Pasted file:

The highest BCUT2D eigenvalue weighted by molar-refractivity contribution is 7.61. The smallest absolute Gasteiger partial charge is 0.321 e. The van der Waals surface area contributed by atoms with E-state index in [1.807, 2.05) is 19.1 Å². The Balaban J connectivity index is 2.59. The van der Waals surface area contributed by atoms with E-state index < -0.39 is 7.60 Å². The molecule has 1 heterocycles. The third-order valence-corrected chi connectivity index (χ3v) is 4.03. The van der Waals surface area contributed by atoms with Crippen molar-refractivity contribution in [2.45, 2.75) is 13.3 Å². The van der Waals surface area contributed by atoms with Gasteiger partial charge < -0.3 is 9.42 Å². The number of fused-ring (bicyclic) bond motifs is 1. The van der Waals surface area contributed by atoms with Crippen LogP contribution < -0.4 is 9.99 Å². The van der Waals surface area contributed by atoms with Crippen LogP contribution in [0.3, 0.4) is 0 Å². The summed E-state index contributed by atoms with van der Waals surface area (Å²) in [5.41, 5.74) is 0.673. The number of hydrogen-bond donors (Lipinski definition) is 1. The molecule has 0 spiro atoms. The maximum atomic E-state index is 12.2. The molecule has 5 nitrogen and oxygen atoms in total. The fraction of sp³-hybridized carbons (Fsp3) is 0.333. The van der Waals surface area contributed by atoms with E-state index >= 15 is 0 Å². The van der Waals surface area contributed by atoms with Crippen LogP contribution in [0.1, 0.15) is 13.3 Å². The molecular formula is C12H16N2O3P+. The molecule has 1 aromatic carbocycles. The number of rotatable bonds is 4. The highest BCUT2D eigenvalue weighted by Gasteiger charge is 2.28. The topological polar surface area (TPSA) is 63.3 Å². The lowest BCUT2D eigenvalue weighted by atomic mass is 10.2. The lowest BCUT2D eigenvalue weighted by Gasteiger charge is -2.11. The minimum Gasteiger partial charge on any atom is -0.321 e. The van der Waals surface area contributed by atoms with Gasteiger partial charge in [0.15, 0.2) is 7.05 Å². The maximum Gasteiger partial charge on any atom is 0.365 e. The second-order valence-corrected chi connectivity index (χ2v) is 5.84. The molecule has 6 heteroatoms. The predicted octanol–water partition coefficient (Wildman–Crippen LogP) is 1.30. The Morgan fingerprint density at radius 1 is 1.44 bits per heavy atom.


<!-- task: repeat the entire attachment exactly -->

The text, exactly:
The highest BCUT2D eigenvalue weighted by molar-refractivity contribution is 7.61. The smallest absolute Gasteiger partial charge is 0.321 e. The van der Waals surface area contributed by atoms with E-state index in [1.807, 2.05) is 19.1 Å². The Balaban J connectivity index is 2.59. The van der Waals surface area contributed by atoms with E-state index < -0.39 is 7.60 Å². The molecule has 1 heterocycles. The third-order valence-corrected chi connectivity index (χ3v) is 4.03. The van der Waals surface area contributed by atoms with Crippen molar-refractivity contribution in [2.45, 2.75) is 13.3 Å². The van der Waals surface area contributed by atoms with Gasteiger partial charge < -0.3 is 9.42 Å². The number of fused-ring (bicyclic) bond motifs is 1. The van der Waals surface area contributed by atoms with Crippen LogP contribution < -0.4 is 9.99 Å². The van der Waals surface area contributed by atoms with Crippen LogP contribution in [0.3, 0.4) is 0 Å². The summed E-state index contributed by atoms with van der Waals surface area (Å²) in [5.41, 5.74) is 0.673. The number of hydrogen-bond donors (Lipinski definition) is 1. The molecule has 0 spiro atoms. The maximum atomic E-state index is 12.2. The molecule has 5 nitrogen and oxygen atoms in total. The fraction of sp³-hybridized carbons (Fsp3) is 0.333. The van der Waals surface area contributed by atoms with E-state index >= 15 is 0 Å². The van der Waals surface area contributed by atoms with Crippen LogP contribution in [0.1, 0.15) is 13.3 Å². The molecular formula is C12H16N2O3P+. The molecule has 1 aromatic carbocycles. The number of rotatable bonds is 4. The highest BCUT2D eigenvalue weighted by Gasteiger charge is 2.28. The topological polar surface area (TPSA) is 63.3 Å². The lowest BCUT2D eigenvalue weighted by atomic mass is 10.2. The lowest BCUT2D eigenvalue weighted by Gasteiger charge is -2.11. The minimum Gasteiger partial charge on any atom is -0.321 e. The van der Waals surface area contributed by atoms with Gasteiger partial charge in [0.15, 0.2) is 7.05 Å². The maximum Gasteiger partial charge on any atom is 0.365 e. The second-order valence-corrected chi connectivity index (χ2v) is 5.84. The molecule has 6 heteroatoms. The predicted octanol–water partition coefficient (Wildman–Crippen LogP) is 1.30. The Morgan fingerprint density at radius 1 is 1.44 bits per heavy atom.